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$E \subset {\mathbb R}^2$ is an ellipse of area $1$ centered at the origin that contains no other point with integer coordinates. Is there a matrix $A \in SL(2,{\mathbb Z})$ such that the ellipse $A(E)$ is contained in a disc of radius 10?

Hopefully, this is really easy and it is only my ignorance in "reduction theory" (or other similar techniques) that is at the heart of my difficulties.

More generally, given an ellipsoid $E$ of unit volume in ${\mathbb R}^n$ centered at the origin and containing no other point with integer coordinates, I'm interested in a good upper estimate of the size of the ball in which I can enclose $A(E)$ for some matrix $A \in SL(n,{\mathbb Z})$.

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2 Answers 2

up vote 15 down vote accepted

Yes, such $A$ exists, and the radius can be much smaller than $10$; indeed radius $2^{1/2}$ suffices regardless of the area of $E$.

Write the ellipse $A(E)$ as $ax^2+bxy+cy^2 \leq 1$. By reduction theory of binary quadratic forms, we can choose the ${\rm SL}_2({\bf Z})$ transformation $A$ to obtain coefficients satisfying $|b| \leq a \leq c$. But $a \geq 1$ because $(x,y)=(1,0)$ is not in the interior of the ellipse. Hence $$ Q(x,y) \geq a(x^2 - |xy| + y^2) \geq x^2 - |xy| + y^2 \geq \frac12(x^2+y^2) $$ for all $x,y \in \bf R$. Therefore $A(E)$ is contained in the disc $\frac12(x^2+y^2) \leq 1$ of radius $2^{1/2}$, QED.

Equality holds only for $a=|b|=c=1$, in which case the ellipse has area $2\pi/\sqrt{3}$; for an ellipse of area $1$ one can improve the bound slightly using the condition $4ac-b^2=4\pi$, but the best $r$ is still somewhat larger than $1$.

There exist similar bounds in higher dimension $n$, but naturally it gets harder to compute or estimate them as $n$ grows, especially once $n>8$ and the shape of the cone of (say) Minkowski-reduced forms isn't known. (NB Minkowski reduction must give some bound for each $n$, but probably not the best bound once we go far enough beyond $n=2$.)

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Works for me... –  Will Jagy Feb 9 '12 at 5:50
    
Thanks Noam !! What would be some good references for this (reduction theory of binary, n-ary, quadratic forms)? –  alvarezpaiva Feb 9 '12 at 9:03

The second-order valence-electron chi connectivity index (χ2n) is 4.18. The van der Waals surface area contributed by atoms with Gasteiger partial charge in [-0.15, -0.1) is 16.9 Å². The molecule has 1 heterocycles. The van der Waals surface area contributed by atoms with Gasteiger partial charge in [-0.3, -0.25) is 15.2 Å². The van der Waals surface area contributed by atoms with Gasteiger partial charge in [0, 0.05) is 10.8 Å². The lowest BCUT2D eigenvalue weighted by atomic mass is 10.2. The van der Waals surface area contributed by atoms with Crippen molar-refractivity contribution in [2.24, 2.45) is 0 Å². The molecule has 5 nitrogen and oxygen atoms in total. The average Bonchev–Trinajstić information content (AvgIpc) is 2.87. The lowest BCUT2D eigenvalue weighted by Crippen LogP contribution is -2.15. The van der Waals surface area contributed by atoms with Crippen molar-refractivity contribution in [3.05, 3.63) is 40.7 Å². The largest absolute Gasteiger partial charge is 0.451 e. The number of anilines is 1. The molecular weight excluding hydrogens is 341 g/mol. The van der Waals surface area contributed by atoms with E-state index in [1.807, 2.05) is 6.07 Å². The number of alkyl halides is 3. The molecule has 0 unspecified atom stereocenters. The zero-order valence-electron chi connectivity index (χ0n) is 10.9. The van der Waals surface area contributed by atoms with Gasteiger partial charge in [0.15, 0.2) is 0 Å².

You're welcome. References? There's a huge literature, of which I know only $o(\epsilon$). SPLAG lists several references on page 397, and gives explicit criteria for Minkowski reduction for the first few $n$. Anyhow the case $n=2$ is entirely classical: the first reduced basis vector is the shortest nonzero lattice vector, and the second is the shortest that's not a multiple of the first. [SPLAG = Sphere Packings, Lattices, and Groups by Conway and Sloane; the acronymic nickname is not disrespectful because it is used by the authors themselves.] –  Noam D. Elkies Feb 9 '12 at 21:21

This is an addition to Noam's answer. In higher dimensions the same type of reasoning---using explicit conditions on the coefficients of reduced quadratic forms---is not feasible. Nevertheless, it is possible to prove the following result:

Theorem. Let $E \subset \mathbb{R^n}$ be an $n$-dimensional ellipsoid centered at the origin and containing no other integer point. There exists a transformation $T \in GL(n,\mathbb{Z})$ such that $T(E)$ is contained in the ball of radius $$ \left(\frac{3}{2}\right)^{(n-1)(n-2)/2} \frac{2^n}{\epsilon_n}\sqrt{n^{n-1}} $$ centered at the origin.

Here $\epsilon_n$ is the volume of the unit ball of dimension $n$.

This theorem follows easily from the following two results:

Theorem. Given a positive-definite $n \times n$ matrix $A = (a_{ij})$, there exists a unimodular integer matrix $U$ such that the matrix $A' = (a'_{ij})$ defined by $A' := U^t A U$ satisfies the following inequality: $$ \left(\frac{2}{3}\right)^{(n-1)(n-2)} \left(\frac{\epsilon_n}{2^n}\right)^2 \leq \frac{\det(A')}{a'_{11} a'_{22} \cdots a'_{nn}} . $$

Theorem. If $A = (a_{ij})$ is a positive-definite $n \times n$ matrix, then for every $x \in \mathbb{R}^n$ we have that $$ \frac{\det(A)}{n^{n-1}a_{11} a_{22} \cdots a_{nn}} \sum a_{ii} x_i^2 \leq \sum a_{ij} x_i x_j \leq n \sum a_{ii} x_i^2 . $$

The first of these two results is an important theorem of Minkowski on the reduction of positive quadratic forms (see Theorem 3 in page 69 of Lekkerkerker), while the second is an improved version of Lemma 4 in page 43 of Siegel's Lectures on Quadratic Forms.

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